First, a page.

Combined Effect of Independent Variables
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 This topic has 4 replies, 5 voices, and was last updated 6 years, 7 months ago by Robert Butler.

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June 8, 2015 at 4:34 am #55049
prasenjit ghosalParticipant@prasenjit Include @prasenjit in your post and this person will
be notified via email.dear members,
i have one dependent variable(heart diseases) and four independent variable(liquor consumption,smoking,high blood pressure and excessive sun exposure).i can find the correlation between one dependent and four independent variable separately, but now i want to establish a relation among them like i want to what is the combined effect of all four independent variable , e.g. if a person having high bp and consume liquor with smoking and having excess sun exposure what is the chance of having heart diseases of such person after considering all four variable together.now my question is i have four data set on 500 people survey having 1.heart diseasesliquor consumption, 2.heart diseasessmoking,3.heart diseaseshigh bp,4.heart diseasessun exposure.now using minitab 16 how to find the combined effect all for independent variable on having heart diseases.0June 8, 2015 at 5:38 am #198381
Amit Kumar OjhaParticipant@AmitOjha Include @AmitOjha in your post and this person will
be notified via email.Dear Prasenjit,
In order to understand and model the combined effect of multiple independent variables on one dependent variable, you need to perform multiple regression. There are basically two approaches i.e Forward Stepwise and Backward Stepwise.
Both these approached are available in Minitab 16.
You use Forward Stepwise when you start with one most important variable and continue adding others, whereas you use Backward Stepwise Elimination when you start with all the variables and proceed with eliminating one at each step.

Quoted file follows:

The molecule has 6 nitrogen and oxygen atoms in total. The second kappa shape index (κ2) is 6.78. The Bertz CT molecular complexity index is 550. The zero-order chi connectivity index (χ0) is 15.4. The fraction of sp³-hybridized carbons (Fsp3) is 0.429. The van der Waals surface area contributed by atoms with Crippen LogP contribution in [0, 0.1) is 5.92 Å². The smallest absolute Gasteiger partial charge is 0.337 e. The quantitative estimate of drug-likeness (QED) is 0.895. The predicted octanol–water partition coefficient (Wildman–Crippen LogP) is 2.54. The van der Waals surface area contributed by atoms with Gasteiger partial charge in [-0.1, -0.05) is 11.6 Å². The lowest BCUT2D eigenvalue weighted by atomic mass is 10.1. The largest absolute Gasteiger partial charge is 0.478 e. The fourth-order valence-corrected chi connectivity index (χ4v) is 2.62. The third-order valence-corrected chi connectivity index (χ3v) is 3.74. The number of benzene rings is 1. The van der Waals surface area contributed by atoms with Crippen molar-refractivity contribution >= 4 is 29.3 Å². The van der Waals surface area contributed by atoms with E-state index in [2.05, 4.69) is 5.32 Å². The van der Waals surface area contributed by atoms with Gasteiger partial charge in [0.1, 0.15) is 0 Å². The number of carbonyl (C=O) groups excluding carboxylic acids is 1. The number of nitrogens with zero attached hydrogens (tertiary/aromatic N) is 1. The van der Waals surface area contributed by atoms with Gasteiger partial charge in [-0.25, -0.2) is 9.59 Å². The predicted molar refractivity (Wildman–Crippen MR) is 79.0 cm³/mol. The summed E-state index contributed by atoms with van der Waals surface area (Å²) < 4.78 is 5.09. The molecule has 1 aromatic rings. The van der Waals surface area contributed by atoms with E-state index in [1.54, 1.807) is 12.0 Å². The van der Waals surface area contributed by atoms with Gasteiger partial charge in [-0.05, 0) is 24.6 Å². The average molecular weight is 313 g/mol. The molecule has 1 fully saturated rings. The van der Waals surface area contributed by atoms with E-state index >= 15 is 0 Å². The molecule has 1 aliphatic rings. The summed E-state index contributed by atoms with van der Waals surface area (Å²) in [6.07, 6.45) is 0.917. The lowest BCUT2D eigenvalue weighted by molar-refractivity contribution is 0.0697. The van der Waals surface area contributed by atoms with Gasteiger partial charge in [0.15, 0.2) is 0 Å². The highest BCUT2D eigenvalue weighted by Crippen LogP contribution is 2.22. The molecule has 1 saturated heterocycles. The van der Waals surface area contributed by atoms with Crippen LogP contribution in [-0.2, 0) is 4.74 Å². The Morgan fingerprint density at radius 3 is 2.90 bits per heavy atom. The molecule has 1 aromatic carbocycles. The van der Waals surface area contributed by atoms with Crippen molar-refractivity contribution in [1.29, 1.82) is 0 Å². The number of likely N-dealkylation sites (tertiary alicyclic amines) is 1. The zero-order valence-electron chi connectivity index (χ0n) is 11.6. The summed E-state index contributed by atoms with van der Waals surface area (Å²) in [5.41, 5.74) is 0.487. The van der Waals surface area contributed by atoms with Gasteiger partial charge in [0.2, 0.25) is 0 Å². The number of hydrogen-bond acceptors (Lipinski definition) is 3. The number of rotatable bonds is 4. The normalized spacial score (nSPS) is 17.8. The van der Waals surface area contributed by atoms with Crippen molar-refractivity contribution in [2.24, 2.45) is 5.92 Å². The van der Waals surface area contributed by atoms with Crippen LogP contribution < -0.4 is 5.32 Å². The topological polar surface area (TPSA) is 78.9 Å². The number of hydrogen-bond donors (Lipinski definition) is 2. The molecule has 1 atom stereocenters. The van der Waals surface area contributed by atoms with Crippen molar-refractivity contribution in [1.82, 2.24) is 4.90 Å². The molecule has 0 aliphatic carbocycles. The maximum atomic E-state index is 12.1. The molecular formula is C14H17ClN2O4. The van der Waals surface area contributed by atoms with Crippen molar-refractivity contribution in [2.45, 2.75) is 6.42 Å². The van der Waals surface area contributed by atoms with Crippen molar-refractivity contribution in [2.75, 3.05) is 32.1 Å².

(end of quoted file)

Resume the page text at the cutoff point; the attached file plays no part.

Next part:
Hope it helps…
All the best!!!0June 8, 2015 at 5:40 am #198382Since it sounds like you have a binary response (has heart disease or not), I think you need to start with Binary Logistic Regression. In Minitab that is Stat>>Binary Logistic Regression>>Fit Binary Logistic Model.
Response would be the column containing your Heart Disease data. Then, enter in your Continuous and Categorical predictors.
Minitab Help can guide you on analyzing the results. But, this analysis will show you the combined effect of all the variables. However, I would think you may have interactions among the variables as well. For example, maybe liquor consumption and smoking together have a greater effect then either of them independently? I’d suggesting doing some analysis of the interactions as well.
Hope this helps get you started…. – Good luck!
0June 8, 2015 at 6:54 am #198383
Chris SeiderParticipant@cseider Include @cseider in your post and this person will
be notified via email.Good advice @JRBGuy
0June 8, 2015 at 11:35 am #198388
Robert ButlerParticipant@rbutler Include @rbutler in your post and this person will
be notified via email.As has been noted – heart disease yes/no is a binary variable so the regression method of choice would be logistic. Before you go there you will have to check to make sure you can actually use the 4 variables of interest in the regression equation. To that end you will need to run colinearity checks (VIF and condition indices) to make sure the variables of interest are independent enough of one another to allow you to make a statement concerning the odds of heart disease (which is what you will get from a logistic regression) as a function of the independent variables of interest.
You will also have to check for quasiseparation – actually the machine should do this for you and if it exists it will tell you either the model fit is questionable or it will bomb completely and not provide any answer.
I can’t emphasize enough the issue of independence. I deal with medical data on a daily basis and the number of times I’ve seen conflicting claims with respect to significant correlation that were directly attributable to variable confounding are too numerous to mention.
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